News / Middle East

Experts Fear Mounting Al-Qaida Resurgence

FILE - Handcuffed al-Qaida-linked suspects sit in the terrorist combat and organized crime department in Baghdad, Iraq, Dec. 2, 2010.
FILE - Handcuffed al-Qaida-linked suspects sit in the terrorist combat and organized crime department in Baghdad, Iraq, Dec. 2, 2010.
More than two and a half years after the death of al-Qaida leader Osama bin Laden, American experts and counter-terrorism officials say his organization remains a major threat across the Middle East and North Africa. 
 
That assessment comes as several recent news reports say U.S. lawmakers and American intelligence officials are expressing growing concerns over al-Qaida's expanding manpower, particularly in the Middle East and Africa.  
 
James Mattis is no stranger to al-Qaida, having led the U.S. Marines in Iraq and later overseen U.S. military operations in the Middle East, Pakistan and Afghanistan as the general in charge of the United States Central Command.
 
Now retired, he remains anxious about the course of the struggle against al-Qaida.
 
“Violent jihad, al-Qaida in particular is growing in adherence right now. It is not shrinking," he said recently. "It is actually gaining ground and they are exploiting new opportunities"
 
Mattis spoke at a terrorism conference in Washington in December sponsored by the U.S.-based think tank the Jamestown Foundation. He said the West is failing to understand al-Qaida and as a result has not been able to fashion an effective operational and propaganda strategy to defeat the terror organization.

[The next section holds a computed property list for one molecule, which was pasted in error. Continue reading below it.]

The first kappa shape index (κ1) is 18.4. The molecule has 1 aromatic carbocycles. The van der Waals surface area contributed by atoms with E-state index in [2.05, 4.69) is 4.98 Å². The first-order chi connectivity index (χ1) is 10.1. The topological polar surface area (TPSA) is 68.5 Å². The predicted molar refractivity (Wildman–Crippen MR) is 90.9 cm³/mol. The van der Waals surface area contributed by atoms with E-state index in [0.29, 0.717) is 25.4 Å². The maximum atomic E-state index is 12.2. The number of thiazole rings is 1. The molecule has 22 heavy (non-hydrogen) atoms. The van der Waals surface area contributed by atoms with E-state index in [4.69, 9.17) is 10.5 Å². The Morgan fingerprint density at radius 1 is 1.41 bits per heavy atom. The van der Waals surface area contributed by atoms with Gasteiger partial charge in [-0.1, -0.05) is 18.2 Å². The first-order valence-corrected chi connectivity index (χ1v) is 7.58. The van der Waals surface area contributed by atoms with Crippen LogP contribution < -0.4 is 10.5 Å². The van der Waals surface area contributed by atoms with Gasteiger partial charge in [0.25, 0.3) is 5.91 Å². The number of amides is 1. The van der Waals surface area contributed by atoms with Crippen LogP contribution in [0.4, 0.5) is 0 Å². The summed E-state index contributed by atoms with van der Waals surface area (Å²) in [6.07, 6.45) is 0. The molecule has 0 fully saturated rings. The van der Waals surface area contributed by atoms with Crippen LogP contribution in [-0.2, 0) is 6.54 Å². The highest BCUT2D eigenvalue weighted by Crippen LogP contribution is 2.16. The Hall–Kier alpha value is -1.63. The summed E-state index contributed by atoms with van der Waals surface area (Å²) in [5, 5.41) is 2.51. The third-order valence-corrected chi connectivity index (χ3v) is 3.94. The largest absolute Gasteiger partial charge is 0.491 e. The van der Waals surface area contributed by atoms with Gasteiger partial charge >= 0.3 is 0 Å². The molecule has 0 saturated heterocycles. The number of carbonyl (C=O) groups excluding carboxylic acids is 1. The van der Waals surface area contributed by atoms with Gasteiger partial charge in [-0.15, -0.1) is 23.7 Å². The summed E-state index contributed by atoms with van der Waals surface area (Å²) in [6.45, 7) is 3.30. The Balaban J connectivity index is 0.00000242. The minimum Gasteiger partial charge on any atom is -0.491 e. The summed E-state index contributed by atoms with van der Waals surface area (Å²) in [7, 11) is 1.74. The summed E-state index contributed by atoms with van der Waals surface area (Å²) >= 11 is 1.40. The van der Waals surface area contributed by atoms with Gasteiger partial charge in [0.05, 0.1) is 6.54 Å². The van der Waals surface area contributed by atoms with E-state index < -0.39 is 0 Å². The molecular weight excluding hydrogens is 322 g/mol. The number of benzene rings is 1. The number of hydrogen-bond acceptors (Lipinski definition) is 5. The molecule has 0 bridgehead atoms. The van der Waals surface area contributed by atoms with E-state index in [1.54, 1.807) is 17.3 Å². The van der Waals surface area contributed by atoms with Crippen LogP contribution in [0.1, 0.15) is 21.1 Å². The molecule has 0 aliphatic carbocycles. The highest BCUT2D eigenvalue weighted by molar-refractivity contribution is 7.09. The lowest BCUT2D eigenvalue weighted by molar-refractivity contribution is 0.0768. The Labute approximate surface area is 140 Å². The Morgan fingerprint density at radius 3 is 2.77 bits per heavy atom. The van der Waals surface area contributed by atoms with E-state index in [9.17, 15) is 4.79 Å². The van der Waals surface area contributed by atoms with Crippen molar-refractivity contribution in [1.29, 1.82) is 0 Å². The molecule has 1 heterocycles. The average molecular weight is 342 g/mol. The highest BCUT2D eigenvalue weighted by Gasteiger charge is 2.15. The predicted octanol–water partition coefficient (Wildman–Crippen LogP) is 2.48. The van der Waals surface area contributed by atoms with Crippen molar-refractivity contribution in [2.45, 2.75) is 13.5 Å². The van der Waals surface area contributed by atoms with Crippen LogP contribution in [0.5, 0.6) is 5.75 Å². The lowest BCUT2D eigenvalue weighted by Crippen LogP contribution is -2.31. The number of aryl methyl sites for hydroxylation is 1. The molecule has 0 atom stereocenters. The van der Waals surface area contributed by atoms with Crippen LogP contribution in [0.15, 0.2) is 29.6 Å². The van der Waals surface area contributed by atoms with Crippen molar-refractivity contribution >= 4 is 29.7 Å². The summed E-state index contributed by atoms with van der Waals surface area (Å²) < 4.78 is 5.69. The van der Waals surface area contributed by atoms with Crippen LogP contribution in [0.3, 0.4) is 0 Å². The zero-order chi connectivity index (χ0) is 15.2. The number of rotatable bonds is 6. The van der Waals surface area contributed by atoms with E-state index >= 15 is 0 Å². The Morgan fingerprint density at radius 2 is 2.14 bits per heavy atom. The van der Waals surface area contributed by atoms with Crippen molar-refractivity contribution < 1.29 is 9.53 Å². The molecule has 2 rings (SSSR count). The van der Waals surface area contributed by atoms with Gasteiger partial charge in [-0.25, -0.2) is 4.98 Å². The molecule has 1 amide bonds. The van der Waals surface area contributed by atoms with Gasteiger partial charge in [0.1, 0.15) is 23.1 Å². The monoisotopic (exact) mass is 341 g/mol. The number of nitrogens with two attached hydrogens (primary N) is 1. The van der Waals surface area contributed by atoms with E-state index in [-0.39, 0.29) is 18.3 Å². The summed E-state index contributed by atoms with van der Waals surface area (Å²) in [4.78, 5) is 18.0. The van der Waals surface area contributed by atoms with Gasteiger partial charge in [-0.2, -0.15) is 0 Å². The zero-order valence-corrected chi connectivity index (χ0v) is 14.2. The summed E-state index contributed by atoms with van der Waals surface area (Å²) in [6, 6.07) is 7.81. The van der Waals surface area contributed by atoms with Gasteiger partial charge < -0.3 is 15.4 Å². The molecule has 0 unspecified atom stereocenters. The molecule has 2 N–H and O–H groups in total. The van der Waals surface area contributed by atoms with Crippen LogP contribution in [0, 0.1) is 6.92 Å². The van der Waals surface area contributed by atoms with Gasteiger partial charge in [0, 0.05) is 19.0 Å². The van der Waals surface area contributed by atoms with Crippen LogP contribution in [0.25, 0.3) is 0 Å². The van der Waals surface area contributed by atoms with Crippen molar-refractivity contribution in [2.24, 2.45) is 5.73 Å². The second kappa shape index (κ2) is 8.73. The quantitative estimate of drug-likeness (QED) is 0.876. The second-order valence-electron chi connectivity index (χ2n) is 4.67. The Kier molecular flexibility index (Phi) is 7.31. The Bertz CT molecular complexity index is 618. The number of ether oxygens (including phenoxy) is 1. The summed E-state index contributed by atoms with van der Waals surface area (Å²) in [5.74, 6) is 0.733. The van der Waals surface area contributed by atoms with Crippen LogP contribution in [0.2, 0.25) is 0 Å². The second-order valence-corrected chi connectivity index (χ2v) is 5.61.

“Certainly our efforts to date have not been sufficient. We defend today more than a geographic realm; we defend a realm of ideas," Mattis said. "For us in the West they grew out of the Enlightenment and they have to do with freedom and the dignity of the individual and a whole lot of things like that.
 
"Since Tony Blair left office I don’t know that we have had any Western politician able to stand up and to explain the nobility of what we are trying to keep alive in terms of our civilization’s values,” he added.
 
Growing concerns
 
Mattis isn’t the only one dismayed by the resurgence in jihadist activity during 2013. 
 
While many of Bin Laden's top lieutenants may now be dead, killed by U.S. Special Forces or in drone strikes, jihadist groups in Syria, Somalia, Yemen, Libya and West Africa were able to mount several major perorations over the past year.
 
In 2013, jihadists inspired by or linked to al-Qaida stormed a shopping mall in Kenya killing at least 72, invaded a natural gas facility in Algeria and executed 39 hostages.